3 Common Signs That It's Time To Replace Your Old Water Heater
Your water heater is an important component of your home and the overall comfort that you and your family enjoy from it on a daily basis. That being said, while your water heater might have served you well for as long as you can remember, there is going to come a time when it simply outlives its usefulness, and one of the best things that you can do for yourself and your family is to be aware of the signs that indicate the time has come to find a replacement. Staying aware of your old water heater's condition and being on the lookout for any signs that it might be about to fail can mean the difference between having time to leisurely search for the right replacement option, and having to get an emergency install because your home is without hot water entirely. To help you in this effort, our team of experienced plumbing professionals have taken the time to put together this short list highlighting just a few of the more common signs that it might be time to start thinking of replacing your old water heater.
Leaking Or Pooling Around The Unit
Anytime you have water leaking from your water heater, it is not a good sign. Every so often, it is a good idea to take a walk around your water heater unit and check for any signs of leaking or pooling water. If you do notice any water leaking out, it is a surefire sign that the your tank is in need of replacement. The longer you wait to do so, the worse these leaks can get, and if your tank actually bursts, you could be stuck with a major flooding issues on your hands. At the first sign of leaking, the best thing you can do is to start looking at replacement options.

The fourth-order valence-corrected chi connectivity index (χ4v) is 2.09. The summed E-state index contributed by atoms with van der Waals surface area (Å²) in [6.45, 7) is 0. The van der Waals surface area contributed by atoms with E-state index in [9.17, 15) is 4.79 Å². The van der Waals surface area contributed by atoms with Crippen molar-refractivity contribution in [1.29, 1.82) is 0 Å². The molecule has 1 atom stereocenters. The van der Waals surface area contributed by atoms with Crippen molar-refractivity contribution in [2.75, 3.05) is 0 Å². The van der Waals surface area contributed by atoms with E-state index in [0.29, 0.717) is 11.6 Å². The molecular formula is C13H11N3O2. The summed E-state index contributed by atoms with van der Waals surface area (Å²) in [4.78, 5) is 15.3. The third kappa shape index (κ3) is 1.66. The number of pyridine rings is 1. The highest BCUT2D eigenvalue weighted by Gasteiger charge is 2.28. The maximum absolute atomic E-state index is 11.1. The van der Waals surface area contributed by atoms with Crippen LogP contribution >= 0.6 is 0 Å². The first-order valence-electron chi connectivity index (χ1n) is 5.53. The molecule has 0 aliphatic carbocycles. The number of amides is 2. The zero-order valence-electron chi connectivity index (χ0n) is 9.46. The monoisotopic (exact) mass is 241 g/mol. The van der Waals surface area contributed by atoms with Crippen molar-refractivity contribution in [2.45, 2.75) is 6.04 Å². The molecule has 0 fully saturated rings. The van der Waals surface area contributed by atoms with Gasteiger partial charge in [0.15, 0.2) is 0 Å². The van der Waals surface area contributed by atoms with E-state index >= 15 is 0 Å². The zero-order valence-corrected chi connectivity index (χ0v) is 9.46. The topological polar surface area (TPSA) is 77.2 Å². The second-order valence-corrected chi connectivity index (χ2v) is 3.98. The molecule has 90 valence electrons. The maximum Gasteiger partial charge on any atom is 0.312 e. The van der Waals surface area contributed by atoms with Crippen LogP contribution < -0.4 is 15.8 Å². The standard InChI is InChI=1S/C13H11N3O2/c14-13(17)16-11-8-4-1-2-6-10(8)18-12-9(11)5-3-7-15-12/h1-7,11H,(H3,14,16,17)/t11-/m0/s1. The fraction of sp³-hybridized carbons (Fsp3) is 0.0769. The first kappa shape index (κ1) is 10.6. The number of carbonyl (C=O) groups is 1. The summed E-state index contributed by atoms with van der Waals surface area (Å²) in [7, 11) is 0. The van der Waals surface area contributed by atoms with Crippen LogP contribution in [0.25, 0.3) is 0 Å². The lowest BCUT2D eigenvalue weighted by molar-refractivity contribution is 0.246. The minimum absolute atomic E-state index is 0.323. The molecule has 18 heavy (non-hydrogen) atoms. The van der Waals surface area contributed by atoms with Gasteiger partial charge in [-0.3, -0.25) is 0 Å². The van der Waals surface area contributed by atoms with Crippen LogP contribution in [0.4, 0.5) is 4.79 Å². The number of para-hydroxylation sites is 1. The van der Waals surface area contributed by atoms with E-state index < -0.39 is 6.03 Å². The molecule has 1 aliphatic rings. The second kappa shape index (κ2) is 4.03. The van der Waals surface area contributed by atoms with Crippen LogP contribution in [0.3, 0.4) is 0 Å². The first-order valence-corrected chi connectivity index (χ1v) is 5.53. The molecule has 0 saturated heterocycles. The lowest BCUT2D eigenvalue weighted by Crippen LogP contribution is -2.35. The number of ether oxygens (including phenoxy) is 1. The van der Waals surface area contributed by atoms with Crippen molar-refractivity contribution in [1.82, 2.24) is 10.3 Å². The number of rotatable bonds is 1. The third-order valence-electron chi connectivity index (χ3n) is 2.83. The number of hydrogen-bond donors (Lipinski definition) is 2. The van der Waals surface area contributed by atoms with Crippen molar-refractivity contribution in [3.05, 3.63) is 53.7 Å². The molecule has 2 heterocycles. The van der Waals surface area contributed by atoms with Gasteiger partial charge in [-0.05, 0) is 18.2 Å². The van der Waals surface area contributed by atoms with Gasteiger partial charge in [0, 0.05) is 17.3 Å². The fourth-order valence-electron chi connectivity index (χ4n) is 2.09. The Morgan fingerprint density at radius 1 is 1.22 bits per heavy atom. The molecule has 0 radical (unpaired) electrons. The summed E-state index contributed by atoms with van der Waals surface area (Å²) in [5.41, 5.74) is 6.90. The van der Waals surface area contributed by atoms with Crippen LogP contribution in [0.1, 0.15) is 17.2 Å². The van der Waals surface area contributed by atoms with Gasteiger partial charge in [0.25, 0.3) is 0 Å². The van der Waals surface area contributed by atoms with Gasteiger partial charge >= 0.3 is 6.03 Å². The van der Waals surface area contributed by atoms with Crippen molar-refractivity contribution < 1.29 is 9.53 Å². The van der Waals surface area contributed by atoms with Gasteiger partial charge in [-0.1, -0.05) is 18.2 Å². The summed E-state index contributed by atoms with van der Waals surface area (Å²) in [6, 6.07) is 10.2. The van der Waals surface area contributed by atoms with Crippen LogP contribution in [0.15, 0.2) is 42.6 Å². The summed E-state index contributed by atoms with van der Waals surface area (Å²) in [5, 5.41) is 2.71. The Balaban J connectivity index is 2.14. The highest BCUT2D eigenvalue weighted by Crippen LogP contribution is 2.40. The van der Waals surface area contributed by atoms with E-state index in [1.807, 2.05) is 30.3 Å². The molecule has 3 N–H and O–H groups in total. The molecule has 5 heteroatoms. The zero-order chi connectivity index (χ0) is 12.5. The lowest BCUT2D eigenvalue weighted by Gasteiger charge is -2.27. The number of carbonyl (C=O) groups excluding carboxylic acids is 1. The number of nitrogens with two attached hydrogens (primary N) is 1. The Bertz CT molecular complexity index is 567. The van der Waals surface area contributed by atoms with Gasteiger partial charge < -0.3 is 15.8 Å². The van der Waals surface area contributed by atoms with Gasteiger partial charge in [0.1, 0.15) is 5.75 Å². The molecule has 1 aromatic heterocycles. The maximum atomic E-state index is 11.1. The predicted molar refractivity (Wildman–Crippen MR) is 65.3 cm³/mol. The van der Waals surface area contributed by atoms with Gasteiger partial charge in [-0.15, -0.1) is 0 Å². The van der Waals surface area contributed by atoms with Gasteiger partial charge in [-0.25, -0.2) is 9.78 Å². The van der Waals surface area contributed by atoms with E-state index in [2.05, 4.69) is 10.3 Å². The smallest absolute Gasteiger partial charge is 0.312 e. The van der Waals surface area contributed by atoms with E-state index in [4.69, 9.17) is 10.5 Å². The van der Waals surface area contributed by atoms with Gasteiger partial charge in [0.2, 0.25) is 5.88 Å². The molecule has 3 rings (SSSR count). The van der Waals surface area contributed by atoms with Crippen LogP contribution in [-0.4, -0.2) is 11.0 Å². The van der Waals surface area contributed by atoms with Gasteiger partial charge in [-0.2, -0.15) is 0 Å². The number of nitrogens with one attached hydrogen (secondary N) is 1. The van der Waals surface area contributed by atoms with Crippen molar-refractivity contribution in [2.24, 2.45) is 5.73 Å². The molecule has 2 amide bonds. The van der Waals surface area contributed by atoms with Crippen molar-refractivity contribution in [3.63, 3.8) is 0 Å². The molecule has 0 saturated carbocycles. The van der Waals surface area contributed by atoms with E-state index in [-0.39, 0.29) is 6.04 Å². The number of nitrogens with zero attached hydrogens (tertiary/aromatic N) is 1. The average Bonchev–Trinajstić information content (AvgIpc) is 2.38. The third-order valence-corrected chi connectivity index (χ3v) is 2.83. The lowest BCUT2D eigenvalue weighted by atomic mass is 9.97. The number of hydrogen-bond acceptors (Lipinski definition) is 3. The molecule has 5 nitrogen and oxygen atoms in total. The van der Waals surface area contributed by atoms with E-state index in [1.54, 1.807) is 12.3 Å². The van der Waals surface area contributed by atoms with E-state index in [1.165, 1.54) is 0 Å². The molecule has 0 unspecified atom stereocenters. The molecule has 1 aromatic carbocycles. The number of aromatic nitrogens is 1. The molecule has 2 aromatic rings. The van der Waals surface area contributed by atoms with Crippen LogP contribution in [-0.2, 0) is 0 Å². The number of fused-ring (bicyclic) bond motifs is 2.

Another sign that your older water heater might be nearing the end of its useful life can be found in the noises it makes. If you start to hear any loud popping sounds or cracks, your water heater is likely overdue for replacement. Similarly, loud screeching and banging noises are also somewhat common when your water heater nears the end of its lifespan. These noises are generally the result of the buildup of mineral deposits inside of the tank's heating element, and as it gets older, these deposits start to build up at the base of the tank and harden, causing strange, loud noises when it is in use.
Contaminated water is really a catch-all term in this sense, but as your water heater nears the end of its useful life, you might start to notice a change in the quality of the water coming from it. If you notice that your hot water starts to look sandy or muddy, has a metallic smell or taste to it, or is littered with rust particles, it is likely about time to start looking at replacement options. While some of these issues can be solved by draining the tank and removing sediment build ups, the rusting and metallic smell and taste generally indicate that the vital components within your tank have become damaged, and they are only going to get worse as time goes on.